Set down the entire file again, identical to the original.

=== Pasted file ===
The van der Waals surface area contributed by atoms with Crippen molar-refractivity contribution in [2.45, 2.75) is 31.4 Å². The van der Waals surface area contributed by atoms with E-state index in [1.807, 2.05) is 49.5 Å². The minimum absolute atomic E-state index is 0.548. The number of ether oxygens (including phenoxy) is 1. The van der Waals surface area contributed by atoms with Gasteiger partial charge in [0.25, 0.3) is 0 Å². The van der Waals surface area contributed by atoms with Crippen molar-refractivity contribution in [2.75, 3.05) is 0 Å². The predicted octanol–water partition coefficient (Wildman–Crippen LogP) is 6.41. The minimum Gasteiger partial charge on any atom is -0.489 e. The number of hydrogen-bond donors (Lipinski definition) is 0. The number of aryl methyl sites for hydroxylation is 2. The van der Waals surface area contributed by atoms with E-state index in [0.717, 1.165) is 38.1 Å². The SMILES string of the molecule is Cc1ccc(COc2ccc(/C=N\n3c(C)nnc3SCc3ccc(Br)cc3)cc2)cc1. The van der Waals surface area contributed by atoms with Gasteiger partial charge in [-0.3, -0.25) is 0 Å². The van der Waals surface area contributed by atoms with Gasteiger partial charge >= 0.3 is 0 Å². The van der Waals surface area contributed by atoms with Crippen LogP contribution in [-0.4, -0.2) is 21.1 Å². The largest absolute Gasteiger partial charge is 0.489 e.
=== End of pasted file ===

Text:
The van der Waals surface area contributed by atoms with Crippen molar-refractivity contribution in [2.45, 2.75) is 31.4 Å². The van der Waals surface area contributed by atoms with E-state index in [1.807, 2.05) is 49.5 Å². The minimum absolute atomic E-state index is 0.548. The number of ether oxygens (including phenoxy) is 1. The van der Waals surface area contributed by atoms with Gasteiger partial charge in [0.25, 0.3) is 0 Å². The van der Waals surface area contributed by atoms with Crippen molar-refractivity contribution in [2.75, 3.05) is 0 Å². The predicted octanol–water partition coefficient (Wildman–Crippen LogP) is 6.41. The minimum Gasteiger partial charge on any atom is -0.489 e. The number of hydrogen-bond donors (Lipinski definition) is 0. The number of aryl methyl sites for hydroxylation is 2. The van der Waals surface area contributed by atoms with E-state index in [0.717, 1.165) is 38.1 Å². The SMILES string of the molecule is Cc1ccc(COc2ccc(/C=N\n3c(C)nnc3SCc3ccc(Br)cc3)cc2)cc1. The van der Waals surface area contributed by atoms with Gasteiger partial charge in [-0.3, -0.25) is 0 Å². The van der Waals surface area contributed by atoms with Gasteiger partial charge >= 0.3 is 0 Å². The van der Waals surface area contributed by atoms with Crippen LogP contribution in [-0.4, -0.2) is 21.1 Å². The largest absolute Gasteiger partial charge is 0.489 e.